by Brian Francis Slattery
Tor; 304 p.
At this point, a global ecological collapse is so certain that the best we can hope for is that it looks pretty. Or at least that it gives us a chance to get back to basics and mull over some weighty philosophical matters as the final day approaches. Is that so much to ask?
Meager pleasures like those lie at the core of Brian Francis Slattery’s dense, meditative apocalypse-saga, Lost Everything. It’s being billed as dystopian, but that hefty word should be used with caution: one of the traits of a good dystopia is that it seems relatively hellish but stable. There’s a difference between a dystopia and Armageddon, and an aching dread is what provides Slattery’s novel with its most beautiful traits. What he paints for us is a fallen world, for sure — but it’s one that’s on the verge of being snuffed out entirely.
We pick up in media res, a few decades after humankind’s relationship with Mother Earth quietly passed a tipping point. It’s become a gray world, wet with rain and blood. The typhoons have become endless. Communications lines are short and unreliable. A mysterious and allegedly endless electrical storm (spoken of in whispers as “the Big One”) has blocked off all land west of the Appalachians. Borders are hazy — there are “just the cities and the towns, and the land all around.”
And of course, this being humanity, there’s a war over what little remains. No one quite knows what the fight is about anymore — they only know “[t]he front’s gigantic edge, its claws, rusty and broken, tearing up the hide of the world.” War has become something of a natural disaster, itself.
With a setup like that, you might correctly guess that the exposition features a lot of heavy-handed moralizing. Luckily, relatively little time is spent on the exposition — we mostly get tableaux about how folks are getting by. Slattery has composed a travel narrative, following the paths of a reverend, a con artist, a solider, a disillusioned revolutionary, and other Americana archetypes. They make their ways through the highways and waterways of Pennsylvania, each on little missions: finding lost family members, tracking enemy agents, and so on.
The horrors they see provide the book with its strongest passages. Slattery’s prose is heavy and dense, often making a chapter seem like a walk through molasses. But hey, lots of nightmares feel like that, right? Take, for example, a character’s memory of his hometown’s decline:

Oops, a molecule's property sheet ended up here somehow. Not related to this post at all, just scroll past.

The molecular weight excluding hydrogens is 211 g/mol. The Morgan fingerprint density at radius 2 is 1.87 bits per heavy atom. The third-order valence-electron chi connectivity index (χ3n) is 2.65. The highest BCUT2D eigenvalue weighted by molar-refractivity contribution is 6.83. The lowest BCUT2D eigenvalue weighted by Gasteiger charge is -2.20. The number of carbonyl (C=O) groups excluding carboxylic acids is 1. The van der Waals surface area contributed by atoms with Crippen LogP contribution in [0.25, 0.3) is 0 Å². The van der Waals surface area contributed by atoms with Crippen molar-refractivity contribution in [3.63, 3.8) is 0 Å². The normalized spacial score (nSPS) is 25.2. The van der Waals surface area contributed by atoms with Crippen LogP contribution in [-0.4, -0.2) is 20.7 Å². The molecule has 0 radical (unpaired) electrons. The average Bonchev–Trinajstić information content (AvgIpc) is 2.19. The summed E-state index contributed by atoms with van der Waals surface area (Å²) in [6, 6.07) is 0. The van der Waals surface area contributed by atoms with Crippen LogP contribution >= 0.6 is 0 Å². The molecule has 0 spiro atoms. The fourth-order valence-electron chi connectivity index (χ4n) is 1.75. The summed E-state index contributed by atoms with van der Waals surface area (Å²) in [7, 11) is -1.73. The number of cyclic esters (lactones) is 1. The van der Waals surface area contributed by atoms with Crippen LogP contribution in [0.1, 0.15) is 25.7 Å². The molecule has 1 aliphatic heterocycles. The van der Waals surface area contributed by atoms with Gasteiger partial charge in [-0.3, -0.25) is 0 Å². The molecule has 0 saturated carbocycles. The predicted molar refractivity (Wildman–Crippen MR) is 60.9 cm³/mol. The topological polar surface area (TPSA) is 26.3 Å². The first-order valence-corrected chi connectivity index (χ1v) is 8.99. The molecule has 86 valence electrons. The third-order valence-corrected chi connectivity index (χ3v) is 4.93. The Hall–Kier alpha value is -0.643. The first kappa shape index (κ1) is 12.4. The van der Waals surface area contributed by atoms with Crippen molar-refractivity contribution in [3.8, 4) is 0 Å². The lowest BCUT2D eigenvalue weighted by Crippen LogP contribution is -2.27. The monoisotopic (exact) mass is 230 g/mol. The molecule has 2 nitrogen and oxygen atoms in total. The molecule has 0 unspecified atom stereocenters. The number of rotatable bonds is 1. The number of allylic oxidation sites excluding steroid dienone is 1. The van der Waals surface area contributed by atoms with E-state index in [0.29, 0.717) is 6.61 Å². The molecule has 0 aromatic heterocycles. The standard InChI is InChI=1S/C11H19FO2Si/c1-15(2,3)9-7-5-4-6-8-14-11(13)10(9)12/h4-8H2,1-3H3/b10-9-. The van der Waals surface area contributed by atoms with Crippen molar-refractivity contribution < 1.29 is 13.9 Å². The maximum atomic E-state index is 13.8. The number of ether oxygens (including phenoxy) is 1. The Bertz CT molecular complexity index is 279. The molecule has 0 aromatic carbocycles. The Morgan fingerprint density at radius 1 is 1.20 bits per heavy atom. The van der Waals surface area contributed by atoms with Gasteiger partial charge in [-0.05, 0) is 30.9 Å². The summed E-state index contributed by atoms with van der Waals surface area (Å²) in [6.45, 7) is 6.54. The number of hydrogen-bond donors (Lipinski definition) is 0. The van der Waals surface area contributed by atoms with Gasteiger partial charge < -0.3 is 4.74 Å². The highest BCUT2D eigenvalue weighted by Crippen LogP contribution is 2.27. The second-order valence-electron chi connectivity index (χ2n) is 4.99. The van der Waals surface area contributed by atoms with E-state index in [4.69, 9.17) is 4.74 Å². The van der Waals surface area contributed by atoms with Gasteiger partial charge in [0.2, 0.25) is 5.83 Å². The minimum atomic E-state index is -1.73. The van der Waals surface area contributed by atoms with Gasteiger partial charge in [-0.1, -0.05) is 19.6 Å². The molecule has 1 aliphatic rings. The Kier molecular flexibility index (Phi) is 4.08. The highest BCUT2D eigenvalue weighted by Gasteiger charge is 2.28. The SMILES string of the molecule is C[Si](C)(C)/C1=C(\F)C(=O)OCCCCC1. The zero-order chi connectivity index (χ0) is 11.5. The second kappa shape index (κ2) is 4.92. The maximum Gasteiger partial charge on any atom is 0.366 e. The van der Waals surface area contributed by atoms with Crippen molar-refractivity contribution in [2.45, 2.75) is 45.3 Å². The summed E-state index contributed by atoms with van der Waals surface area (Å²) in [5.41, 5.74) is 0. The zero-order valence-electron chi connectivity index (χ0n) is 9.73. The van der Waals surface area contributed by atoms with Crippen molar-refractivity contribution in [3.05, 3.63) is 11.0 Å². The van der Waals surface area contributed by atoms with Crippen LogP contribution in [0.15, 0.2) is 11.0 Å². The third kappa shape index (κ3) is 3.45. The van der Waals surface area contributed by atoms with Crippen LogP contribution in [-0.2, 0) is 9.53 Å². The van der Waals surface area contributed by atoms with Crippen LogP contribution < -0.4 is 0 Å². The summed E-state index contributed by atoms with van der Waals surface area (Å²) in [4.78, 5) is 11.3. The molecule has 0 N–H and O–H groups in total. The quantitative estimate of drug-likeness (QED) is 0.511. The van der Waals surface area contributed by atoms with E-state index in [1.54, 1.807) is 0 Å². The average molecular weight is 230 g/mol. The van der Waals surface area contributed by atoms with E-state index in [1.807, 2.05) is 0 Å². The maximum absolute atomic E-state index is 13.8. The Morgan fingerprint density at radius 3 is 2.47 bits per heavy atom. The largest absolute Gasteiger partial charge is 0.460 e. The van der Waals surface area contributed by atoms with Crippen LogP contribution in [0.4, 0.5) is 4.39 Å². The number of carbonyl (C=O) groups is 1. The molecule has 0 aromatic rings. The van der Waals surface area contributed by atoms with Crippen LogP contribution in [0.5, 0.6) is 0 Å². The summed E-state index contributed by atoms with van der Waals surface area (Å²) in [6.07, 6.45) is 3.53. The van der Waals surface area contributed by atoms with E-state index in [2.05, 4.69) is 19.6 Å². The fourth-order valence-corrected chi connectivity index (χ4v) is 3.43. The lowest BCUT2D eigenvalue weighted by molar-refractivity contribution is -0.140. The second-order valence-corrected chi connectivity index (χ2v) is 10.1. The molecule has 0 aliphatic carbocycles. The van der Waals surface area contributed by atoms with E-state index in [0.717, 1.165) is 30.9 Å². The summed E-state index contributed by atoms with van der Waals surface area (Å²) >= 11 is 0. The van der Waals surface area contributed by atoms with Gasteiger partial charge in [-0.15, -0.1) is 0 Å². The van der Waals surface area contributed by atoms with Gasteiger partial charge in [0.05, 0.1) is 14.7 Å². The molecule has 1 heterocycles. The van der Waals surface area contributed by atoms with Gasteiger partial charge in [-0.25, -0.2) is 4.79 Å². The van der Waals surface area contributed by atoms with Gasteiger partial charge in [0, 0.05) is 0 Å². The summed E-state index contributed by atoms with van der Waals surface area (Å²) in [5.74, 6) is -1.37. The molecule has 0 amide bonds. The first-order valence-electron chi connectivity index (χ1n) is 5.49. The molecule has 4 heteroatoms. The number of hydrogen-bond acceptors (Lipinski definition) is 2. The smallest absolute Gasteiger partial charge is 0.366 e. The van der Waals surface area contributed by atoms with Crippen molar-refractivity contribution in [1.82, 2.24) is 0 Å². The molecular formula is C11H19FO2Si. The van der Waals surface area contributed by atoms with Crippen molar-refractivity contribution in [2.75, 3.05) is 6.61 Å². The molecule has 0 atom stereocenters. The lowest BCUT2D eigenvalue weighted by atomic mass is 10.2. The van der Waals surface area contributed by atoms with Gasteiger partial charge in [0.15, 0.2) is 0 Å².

The doctors’ offices in town on the other side of the river had been abandoned years before they were born, after the last doctor died of tetanus, his jaw locked, his body arched off the bed in a convulsive rictus. There were no more shots, no more antibiotics, for anyone. After that, children were delivered in their houses by a man whose father had trained him as a veterinarian.
Or this bit of dialogue between a protagonist and a pair of wandering brothers who speak in eerie unison and have seen the Big One:
“What does it look like?” Sunny Jim said. “Tell me.”
“Like the land and sky are going to sleep, and all their dreams are coming out.”
Bloody fights in the belly of a ship, murders committed on highways — scenes like these drip into one’s brain in thick, murky color. So do some of the portions in which characters sort out some metaphysical issues. Of particular power is a meditation on the similarities between pre-disaster environmentalism and Christian faith (“Both had their deniers,” for example, but among the believers, you saw “hope that if we changed our ways we would be saved” tempered by “paralyzing fear that we’d done too much and were already damned”).
But the book is stuck on loop. The mélange of characters keeps us from getting attached to any one of them. We just keep meeting new ones, learning their backstories, hearing how they cope with the war, seeing Slattery use them as vessels for more ecological pessimism, then abruptly shifting to new characters for the same routine. And it’s never funny! Not that a book like this should be a comedy, but the text never pauses in its grim solemnity. There are no tonal shifts. Just a march to the grave. Rinse, wash, repeat.
It’s worth noting that Slattery does a remarkably good job of passing the Bechdel Test. Roughly half the characters in the book are women, all with a wide range of roles, from a guerilla to a ship’s captain. Indeed, we don’t even find out about the captain being female until well after she’s been introduced — and even then, no one makes a big deal of it. But like much else in Lost Everything, that liberal bona fide doesn’t quite make for a crackling yarn.